Markets seem far too relaxed about world elections; we suspect from ignorance. Logically if you move from certainty to uncertainty (with a range of possible outcomes) you should adjust your level of risk. India has already shown some of the volatility of the ‘wait and see’ approach.

Too hot?

So, we start there, where prior confidence in an enhanced majority for Modi, was well wide of the mark, he ended down 63 seats at 240; a majority is 272. Some of that chaos is the electoral system, and some of it the ban on opinion polls – although some accurate information inevitably crept out, despite restrictions, but international investors did not pay much attention to it.

So, when the exit polls announced all was well, the market rose, only to reverse hard when the real result emerged within a few hours. Although then buyers came back in, and we ended up flat.

From this website – date published : 8th June 2024.

On a call with local managers, (and the options for investment in India are wider than you might assume) clearly something had changed, one was almost pleading with the international audience not to take money out. Very little spooks other fund managers quite like being repeatedly asked to not redeem.

The Congress Party has almost doubled its seats, from 47 to 99, a strong result.  The other beneficiary was the Samajwadi party, nominally socialist, with a strong presence in Uttar Pradesh, a vast Northern state. They went from 5 to 37 seats and are very much in Modi’s BJP territory.

India has always had strong states, with the more populous ones often having a local ruling party, which has been around for ages. So, this is a reversion to the long term normal.

In house collage of a state by state analysis of Indian share ownership percentages

But that is what scares investors; coalitions nearly always break down. There was also damage to the Index from the Adani group of interlocking holdings (long hounded by Congress for alleged corruption).

A weaker Modi

That allied with the long-standing fears about political corruption, uncertainty of policy and no national enforcement, is an unwelcome reminder that Modi is now in his last term. Hopes that stability will follow him, rather than a swing back to the broken past, always felt optimistic.

The commonly voiced issue is that a weaker Modi will have less ability to drive structural reforms and will find it harder to resist welfare payments, and labour demands. Historically, some of these payments and concessions reach the poor, either in higher consumption or better services, but a great part gets stuck with middlemen. That should be less of a problem now, as a result of reforms already implemented, putting in a national bio identity scheme and almost universal individual banking services.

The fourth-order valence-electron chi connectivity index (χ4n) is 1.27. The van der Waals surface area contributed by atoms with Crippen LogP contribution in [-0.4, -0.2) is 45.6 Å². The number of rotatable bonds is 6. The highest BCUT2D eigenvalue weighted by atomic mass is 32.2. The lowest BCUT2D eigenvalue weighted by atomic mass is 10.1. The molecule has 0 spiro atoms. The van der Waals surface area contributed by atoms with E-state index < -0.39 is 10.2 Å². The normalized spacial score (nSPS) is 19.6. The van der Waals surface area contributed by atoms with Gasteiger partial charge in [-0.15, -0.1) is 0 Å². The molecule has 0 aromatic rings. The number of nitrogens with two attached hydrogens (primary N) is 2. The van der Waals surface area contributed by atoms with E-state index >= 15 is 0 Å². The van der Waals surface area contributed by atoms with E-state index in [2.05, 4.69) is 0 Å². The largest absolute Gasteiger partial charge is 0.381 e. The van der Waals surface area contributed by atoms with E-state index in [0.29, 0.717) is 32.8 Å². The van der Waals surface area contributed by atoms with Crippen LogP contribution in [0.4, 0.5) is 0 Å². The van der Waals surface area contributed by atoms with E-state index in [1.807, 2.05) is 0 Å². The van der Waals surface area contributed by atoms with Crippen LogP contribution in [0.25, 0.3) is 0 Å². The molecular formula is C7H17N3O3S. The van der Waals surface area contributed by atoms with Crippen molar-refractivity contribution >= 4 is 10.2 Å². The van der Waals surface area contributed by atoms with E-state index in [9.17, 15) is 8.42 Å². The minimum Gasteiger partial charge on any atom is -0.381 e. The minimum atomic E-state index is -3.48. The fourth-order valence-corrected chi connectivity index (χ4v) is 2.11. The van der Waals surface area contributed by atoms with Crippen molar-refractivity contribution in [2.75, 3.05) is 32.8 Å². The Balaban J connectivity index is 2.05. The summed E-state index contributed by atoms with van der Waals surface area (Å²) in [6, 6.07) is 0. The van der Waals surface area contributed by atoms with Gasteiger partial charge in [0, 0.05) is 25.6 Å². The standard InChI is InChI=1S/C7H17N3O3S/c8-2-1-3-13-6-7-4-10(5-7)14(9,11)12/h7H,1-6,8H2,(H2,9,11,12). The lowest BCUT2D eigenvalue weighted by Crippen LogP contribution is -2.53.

We will see.

While generally expecting strong growth to persist, we are now more cautious about signs of the lost consensus, into the medium term.

The UK – far too chilled

Which brings us to the farce that is a UK General Election, where such discourse as there is has been about whether families are or are not facing a £2,000 tax hike (or roughly 20% more for those on average earnings). Not knowing where they live, or how they spend their money, or indeed how they will adjust to high taxes, you can never tell these things with much accuracy.

This comes with minute (and futile) attempts to list every one of the myriad ways that the assumed tax hike won’t happen and extracting a “pledge” from all parties not to raise them. As if all Chancellors do not have multiple ways to raise revenue, carte blanche to create new charges, and a great ability to lie or concoct exceptional circumstances to hit us. Sunak of all people should know that.

Yet most voters are thinking, is that all? Is it enough? We know that existing service demands are not being met and that no party seeks to resist the endless demand for expanded services.

I doubt if growth will save us either: we are close to the point where those that can take investment elsewhere, have left, and no sane investor would now invest, without substantial state subsidy. So, we are simply building up to an inevitable budget crisis in the medium term.

There are a few who hope that change will be its own reward, maybe, but we can’t really tell much until after the first Budget, (Labour have pledged to revert to just one a year), and a couple of Parliamentary sessions.

Just waiting and hoping is illogical. Markets do just that, though.

Frozen in the US

Which brings us finally to the USA, the Presidential election feels (to me) fairly easy to call, but how the US Congress and Senate go, does not; the resulting power (or otherwise) of the President is less easy to predict. It may be that we get a split between parties again, which markets like, and it feels unlikely (but possible) that we end up with constitutional change, which markets certainly won’t like.

The current Federal Reserve Chairman will be in office for all of 2025, but almost certainly not beyond that, and who replaces him, will figure high on the consequential concerns, as unlike other Central Bankers, he sets the global tone. Powell is not popular with either of the spendthrift presidential candidates seeking office. Nor will he be trying to get reappointed. He has been an odd and erratic champion for the dollar and sound money, but he has been that.

I am not sure other elections are so consequential, the European Parliament has hopefully done its worst already, while investors in both Mexico and South Africa are starting from a low base of limited ambition.

So, to us, the question is how long to follow benign short-term themes, while such dramatic shifts may be hitting us within six months.

Inactivity from ignorance remains attractive, but is it wise?  At some point in the interim, markets will probably decide not.